When that happens, you’ve got to figure out how to land the plane. That might mean selling to a larger competitor, a strategic partner or to Private Equity. Any of those outcomes can be preferable to going out of business or becoming a zombie company with stagnant growth. However, few companies want to acquire a money losing operation. So you still need to figure out how to get to healthy margins, even if it’s inside a larger company.

This is where you can put your VC investors to use in helping ensure that you not only have the right product for the market, but you have a well-thought-out pitch and introductions to potential buyers to help ensure a long-term strategic fit. 

Are you concerned about your company's burn rate? Let me know what questions you have by adding a comment below. 


Zack oaxaca beer

I've started a new blog called Build To Scale that takes over from earlier writing I did about open source businesses. This is intended as a guide for founders and startup executives to help them build and scale a high-performance business. I will be building on lessons learned over several decades helping to build and scale companies like Duo Security, Zendesk, MySQL and Active Software, companies whose combined value grew to more than $20 billion.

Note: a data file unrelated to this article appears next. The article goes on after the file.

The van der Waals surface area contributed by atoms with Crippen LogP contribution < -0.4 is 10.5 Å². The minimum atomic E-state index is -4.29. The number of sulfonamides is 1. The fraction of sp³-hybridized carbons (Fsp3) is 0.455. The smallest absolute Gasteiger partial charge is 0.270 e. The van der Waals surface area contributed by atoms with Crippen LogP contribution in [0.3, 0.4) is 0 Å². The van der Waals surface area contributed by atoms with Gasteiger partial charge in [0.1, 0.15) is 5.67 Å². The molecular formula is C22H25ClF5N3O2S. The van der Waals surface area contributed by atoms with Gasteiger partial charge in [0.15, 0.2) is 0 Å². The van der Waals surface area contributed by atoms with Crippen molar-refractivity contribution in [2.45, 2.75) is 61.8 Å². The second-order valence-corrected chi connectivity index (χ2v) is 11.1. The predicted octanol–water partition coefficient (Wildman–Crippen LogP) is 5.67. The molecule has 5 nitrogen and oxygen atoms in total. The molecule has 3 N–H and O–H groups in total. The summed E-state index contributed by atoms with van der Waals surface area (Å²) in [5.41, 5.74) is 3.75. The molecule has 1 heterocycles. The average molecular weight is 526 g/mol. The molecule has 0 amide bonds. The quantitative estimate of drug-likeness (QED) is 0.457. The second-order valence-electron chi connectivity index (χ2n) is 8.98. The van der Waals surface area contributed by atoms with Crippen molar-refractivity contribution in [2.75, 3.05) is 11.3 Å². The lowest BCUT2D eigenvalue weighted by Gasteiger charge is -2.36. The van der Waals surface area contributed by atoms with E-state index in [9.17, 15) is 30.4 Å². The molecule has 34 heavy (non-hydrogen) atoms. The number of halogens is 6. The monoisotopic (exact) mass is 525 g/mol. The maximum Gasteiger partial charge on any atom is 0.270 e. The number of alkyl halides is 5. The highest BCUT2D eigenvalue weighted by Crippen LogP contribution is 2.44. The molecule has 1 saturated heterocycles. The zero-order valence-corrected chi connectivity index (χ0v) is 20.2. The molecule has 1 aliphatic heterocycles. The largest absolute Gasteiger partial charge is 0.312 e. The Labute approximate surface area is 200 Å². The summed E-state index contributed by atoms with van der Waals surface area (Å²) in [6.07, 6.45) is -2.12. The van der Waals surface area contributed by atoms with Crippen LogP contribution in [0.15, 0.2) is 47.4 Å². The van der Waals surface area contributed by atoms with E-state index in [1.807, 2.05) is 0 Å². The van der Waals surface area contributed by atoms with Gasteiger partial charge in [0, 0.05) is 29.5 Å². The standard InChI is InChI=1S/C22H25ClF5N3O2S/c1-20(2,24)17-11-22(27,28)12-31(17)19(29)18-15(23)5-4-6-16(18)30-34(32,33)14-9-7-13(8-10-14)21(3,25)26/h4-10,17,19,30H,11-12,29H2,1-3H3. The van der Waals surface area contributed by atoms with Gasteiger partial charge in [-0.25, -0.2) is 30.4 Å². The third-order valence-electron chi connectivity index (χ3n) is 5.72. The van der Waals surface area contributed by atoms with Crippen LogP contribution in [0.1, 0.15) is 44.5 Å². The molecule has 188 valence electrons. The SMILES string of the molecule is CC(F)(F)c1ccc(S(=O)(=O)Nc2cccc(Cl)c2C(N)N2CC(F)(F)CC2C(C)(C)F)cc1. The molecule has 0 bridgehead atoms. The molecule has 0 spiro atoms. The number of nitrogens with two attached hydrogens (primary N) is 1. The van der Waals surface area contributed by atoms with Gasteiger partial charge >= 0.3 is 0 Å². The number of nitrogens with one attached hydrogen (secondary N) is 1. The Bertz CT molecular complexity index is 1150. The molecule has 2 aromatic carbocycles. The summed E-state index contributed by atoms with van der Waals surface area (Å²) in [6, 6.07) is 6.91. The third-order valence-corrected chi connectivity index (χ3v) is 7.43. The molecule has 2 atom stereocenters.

Some of the topics I will cover include:

  • Finding product / market fit
  • Fundraising
  • Building a high performance culture
  • Managing objectives
  • Scaling sales and marketing
  • Managing engineering
  • Managing through a crisis
  • Mergers & acquisitions

It's not easy to build a business and I am grateful to those who helped me along the way. Many of these lessons have been learned the hard way, and I hope that I can help founders and startup executives avoid some of the most common (and painful) mistakes. It's the kind of friendly but real advice you might get talking over beer or coffee at The Great Startup Bar & Grill, if there was such a place. 

Feel free to let me know questions you have or topics you'd like to see covered. Shoot me email (I'm easy to find) or add a comment below.  These posts are also available on Substack.